The Sheriff of Cryptoville draws his gun

When Gary Gensler was sworn in as SEC Chairman in April of last year, many in crypto celebrated. The general reasoning: He had taught a course called “Blockchain and Money” at MIT in 2018, so he must be crypto friendly.

They don’t party now.

As I warned in various segments on Yahoo finance last summer, teaching a class didn’t necessarily mean he was into crypto. Now, after 16 months on the job, I think it’s safe to conclude that indeed he’s not a fan. (It’s somewhat confusing now to see him talking animatedly about how blockchain could be “a catalyst for change in the financial industry” in his class introductory lesson in 2018.) In the eyes of the crypto industry, he started out as a wild card, grew into a figure of concern, and is now a proud villain.

Mike Novogratz, speaking to me onstage at Messari Mainnet last September, said that Gensler “wants to be the sheriff of Cryptoville.” Now the sheriff has his guns drawn.

He has already spent the last year making it very clear through his rhetoric that he considers just about every token other than Bitcoin to be securities. (He avoided giving his own take on Ethereum.) Now the rhetoric turns to the app. Last month, the SEC identified nine streamed tokens on Coinbase as securities and reportedly launched an investigative probe into the company. Last week, he sued blockchain platform Dragonchain over its $16.5 million ICO (initial coin offering) in 2017.

The message is clear: all of these ICO boom token sales are on notice. Gensler arrives. In 2018, Decrypt reported on a covert SEC subpoena spree against ICOs that was happening behind closed doors. This hunt started again now or never stopped.

When it comes to a spot Bitcoin ETF, the exchange-listed investment vehicle that would allow regular investors to buy BTC on the stock market, don’t hold your breath. After the SEC cleared a Bitcoin futures ETF last October, there was some hope that this was the first step on the road to clearing a spot ETF. Ten months later, it approved a handful of additional futures ETFs, but none. This week, he bet on VanEck’s cash ETF for the umpteenth time.

Some crypto figures have been careful to tone down their criticisms. Wyoming Senator Cynthia Lummis, speaking on our gm podcast in June, said cautiously, “I’m keeping in touch with President Gensler. I think he’s very capable…And I think he’s will end up being someone the industry can work with.” Last month, when I interviewed John Wu, president of Ava Labs, at an Avalanche event in Brooklyn, I asked him for his quick take on Gary Gensler and he joked, “Where’s my general counsel ?”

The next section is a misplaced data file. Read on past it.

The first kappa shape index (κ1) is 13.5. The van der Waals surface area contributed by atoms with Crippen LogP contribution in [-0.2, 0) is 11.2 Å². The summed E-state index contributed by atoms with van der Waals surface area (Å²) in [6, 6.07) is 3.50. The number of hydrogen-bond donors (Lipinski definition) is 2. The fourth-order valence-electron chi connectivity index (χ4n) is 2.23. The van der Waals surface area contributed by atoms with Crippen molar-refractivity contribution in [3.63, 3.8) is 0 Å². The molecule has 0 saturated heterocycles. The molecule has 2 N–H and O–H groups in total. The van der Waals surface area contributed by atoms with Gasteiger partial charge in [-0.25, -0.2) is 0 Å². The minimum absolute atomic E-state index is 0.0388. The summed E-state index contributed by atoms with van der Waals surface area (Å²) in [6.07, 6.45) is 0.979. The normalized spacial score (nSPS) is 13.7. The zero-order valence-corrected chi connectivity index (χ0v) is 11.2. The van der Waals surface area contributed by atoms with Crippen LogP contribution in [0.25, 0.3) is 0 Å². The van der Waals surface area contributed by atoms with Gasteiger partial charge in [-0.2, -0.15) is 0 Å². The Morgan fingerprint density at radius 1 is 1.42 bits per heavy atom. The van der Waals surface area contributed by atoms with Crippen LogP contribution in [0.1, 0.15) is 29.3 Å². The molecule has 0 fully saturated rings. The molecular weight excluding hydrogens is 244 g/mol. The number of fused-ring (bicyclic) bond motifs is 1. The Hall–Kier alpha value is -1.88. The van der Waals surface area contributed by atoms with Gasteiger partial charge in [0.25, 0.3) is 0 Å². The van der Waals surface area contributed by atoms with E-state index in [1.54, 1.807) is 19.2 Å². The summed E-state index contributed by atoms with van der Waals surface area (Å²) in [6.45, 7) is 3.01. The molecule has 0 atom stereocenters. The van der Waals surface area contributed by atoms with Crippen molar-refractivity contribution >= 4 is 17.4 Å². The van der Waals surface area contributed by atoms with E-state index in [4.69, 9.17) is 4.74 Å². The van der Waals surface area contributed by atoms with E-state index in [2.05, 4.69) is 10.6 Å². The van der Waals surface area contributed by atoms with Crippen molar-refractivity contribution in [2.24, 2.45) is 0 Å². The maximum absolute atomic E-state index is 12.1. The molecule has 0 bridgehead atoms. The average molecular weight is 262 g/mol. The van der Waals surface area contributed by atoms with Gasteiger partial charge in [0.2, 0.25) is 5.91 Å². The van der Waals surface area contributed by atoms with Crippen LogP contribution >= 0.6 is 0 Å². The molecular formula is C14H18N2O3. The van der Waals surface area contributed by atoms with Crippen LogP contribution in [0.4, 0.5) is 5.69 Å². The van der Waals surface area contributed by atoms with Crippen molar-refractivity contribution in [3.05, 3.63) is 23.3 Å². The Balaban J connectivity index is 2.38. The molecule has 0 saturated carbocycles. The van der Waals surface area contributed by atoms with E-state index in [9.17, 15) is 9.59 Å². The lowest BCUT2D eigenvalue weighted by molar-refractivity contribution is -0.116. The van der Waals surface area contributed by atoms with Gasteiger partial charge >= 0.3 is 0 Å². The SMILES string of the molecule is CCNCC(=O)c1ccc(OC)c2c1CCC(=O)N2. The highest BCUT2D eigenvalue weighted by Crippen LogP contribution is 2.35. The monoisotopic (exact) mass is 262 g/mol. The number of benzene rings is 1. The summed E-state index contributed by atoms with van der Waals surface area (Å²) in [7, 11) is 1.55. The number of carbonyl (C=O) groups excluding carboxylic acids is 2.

Other crypto advocates have had enough and are saying it out loud.

Gensler’s Last the wall street journal editorial included a call for crypto lenders “to come talk to SEC staff.” He was downright mocked by people in crypto who point out that Gensler’s SEC had anything but an open door policy. Mark Cuban tweeted in response, “Come in and talk to who? Set up a date how? You using Calendly these days? Since you understand crypto lending/finance why don’t you just post clear guidelines that would you like to see and open it for comments?”

Cuban also encouraged Coinbase last fall to “go on the offensive.” Coinbase CEO Brian Armstrong described the SEC’s approach as “bullying tactics behind closed doors.” An editorial in Forbes this week by tech consultant Roslyn Layton says it’s “time to end the SEC’s ‘clarity’ charade on crypto” and urges Gensler to step down. LBRY, the decentralized publishing platform that the SEC sued for $11 million last year for its token sale, tweeted last month that his settlement offer is “10 years in prison” for Gensler.

Crypto lenders that went bankrupt during the current crash did so because they had bad business models. But it would be a shame to see promising projects with real use cases being crippled by a draconian regulator unwilling to come up with a modern new set of rules for a cutting-edge industry.

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